Students living in on-campus residence halls must pay a new $300 fee to stay in their hall during winter break, officials announced earlier this month.
This fee applies to students who plan to stay in their residence hall past the closing date in December or who plan to return before the opening date in January.
T.J. Logan, the associate vice president for Student Affairs, said the fee was added to cover the buildings’ operational costs.
“Utilities and paying staff and security make up this cost,” he said. “This cost is not built into semester housing rates. It is only charged to the students who use this service.”
“Winter break fees are very common in campus housing nationally,” Logan added. “They are put in place to cover the cost of having the building open.”
Students must vacate their residence halls by Wednesday, Dec. 20 before 10 p.m. in accordance with the university Housing License, which sets the policies for a student’s housing contract. This license is put in place to ensure that students understand the policies, rules and procedures of the residence halls. Residence halls will reopen for the spring semester on Saturday, Jan. 13 at 10 a.m.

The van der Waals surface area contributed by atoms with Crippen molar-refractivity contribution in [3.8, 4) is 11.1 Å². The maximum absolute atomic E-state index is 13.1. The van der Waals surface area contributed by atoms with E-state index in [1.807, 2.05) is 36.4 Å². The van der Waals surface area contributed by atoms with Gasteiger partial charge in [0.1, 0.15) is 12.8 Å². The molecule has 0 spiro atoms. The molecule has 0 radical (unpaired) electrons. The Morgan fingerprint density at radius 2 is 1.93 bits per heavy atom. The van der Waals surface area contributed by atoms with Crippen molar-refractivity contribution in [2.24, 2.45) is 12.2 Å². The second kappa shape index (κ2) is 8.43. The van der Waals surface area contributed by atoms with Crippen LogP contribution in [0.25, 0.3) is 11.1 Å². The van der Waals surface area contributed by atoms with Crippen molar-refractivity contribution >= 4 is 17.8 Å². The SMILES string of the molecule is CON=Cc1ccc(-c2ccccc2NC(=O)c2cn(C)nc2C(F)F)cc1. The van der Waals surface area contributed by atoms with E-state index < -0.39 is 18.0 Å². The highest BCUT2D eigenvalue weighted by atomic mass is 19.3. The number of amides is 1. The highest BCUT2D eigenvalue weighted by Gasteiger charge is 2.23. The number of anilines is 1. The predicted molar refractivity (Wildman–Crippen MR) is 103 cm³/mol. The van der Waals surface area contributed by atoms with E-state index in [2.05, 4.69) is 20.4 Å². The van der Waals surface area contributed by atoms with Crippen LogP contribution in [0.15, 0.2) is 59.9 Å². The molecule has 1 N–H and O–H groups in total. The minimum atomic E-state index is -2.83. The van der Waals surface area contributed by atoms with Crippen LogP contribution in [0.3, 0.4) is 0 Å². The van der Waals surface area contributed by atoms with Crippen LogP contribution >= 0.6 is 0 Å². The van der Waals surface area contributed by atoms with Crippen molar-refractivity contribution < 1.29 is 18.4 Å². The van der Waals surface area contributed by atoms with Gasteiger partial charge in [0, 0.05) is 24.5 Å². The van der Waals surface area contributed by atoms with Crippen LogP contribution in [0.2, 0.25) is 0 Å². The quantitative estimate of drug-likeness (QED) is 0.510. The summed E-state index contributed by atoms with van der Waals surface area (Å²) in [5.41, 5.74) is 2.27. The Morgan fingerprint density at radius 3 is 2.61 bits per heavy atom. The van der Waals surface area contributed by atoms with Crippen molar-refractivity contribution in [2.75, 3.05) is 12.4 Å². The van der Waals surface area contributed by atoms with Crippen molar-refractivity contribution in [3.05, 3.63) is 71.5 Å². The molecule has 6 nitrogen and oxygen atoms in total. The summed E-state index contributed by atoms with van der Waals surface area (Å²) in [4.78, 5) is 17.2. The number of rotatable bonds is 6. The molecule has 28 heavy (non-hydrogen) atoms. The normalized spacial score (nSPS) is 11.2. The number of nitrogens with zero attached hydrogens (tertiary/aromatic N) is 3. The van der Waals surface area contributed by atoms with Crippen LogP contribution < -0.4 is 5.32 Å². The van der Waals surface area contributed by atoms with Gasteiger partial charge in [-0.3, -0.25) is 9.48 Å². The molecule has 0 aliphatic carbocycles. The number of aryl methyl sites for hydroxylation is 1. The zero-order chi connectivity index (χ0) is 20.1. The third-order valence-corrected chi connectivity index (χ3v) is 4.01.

If students are unable to leave by the Dec. 20 closing date due to conflicting exams or travel plans, they will be permitted to stay in their residence halls until Dec. 21 at 10 a.m. free of charge, Logan said.
If students wish to stay past Dec. 21 or arrive earlier than the Jan. 13 reopening date, they must pay the winter break housing extension fee. University Housing and Residential Life sent an email to students informing them of the fee on Nov. 13.
Students can apply for extensions on TUPortal. The deadline to apply for a winter break housing extension is Dec. 13 at 5 p.m. Students will be charged an extra $50 if they apply past this deadline.
Makalyn Kowalik, a freshman sociology major living in Hardwick Hall, said she believes the fee is unfair. She lives more than 1,000 miles away in Oklahoma City and has to stay on campus until Dec. 22.
“It’s ridiculously expensive for just an extra day,” she said.
“I either have to pay the extension fee or I have to get a hotel to stay overnight,” she added. “So being far away is kind of an inconvenience.”
“I’m going to have to use extended housing in December,” said Faith Meier, a freshman film major living in Hardwick Hall who’s from Huntsville, Alabama. “I don’t have any choice in that fact that I can’t come home earlier.”
If students are unable to afford this fee, they should contact the Assignments and Billing office in 1910 Liacouras Walk, Logan said.
“[The fee] is less about being beneficial to the university, and more about continuing to be responsible stewards of student resources,” Logan added. “It ultimately helps us to keep the cost of semester housing as affordable as possible.”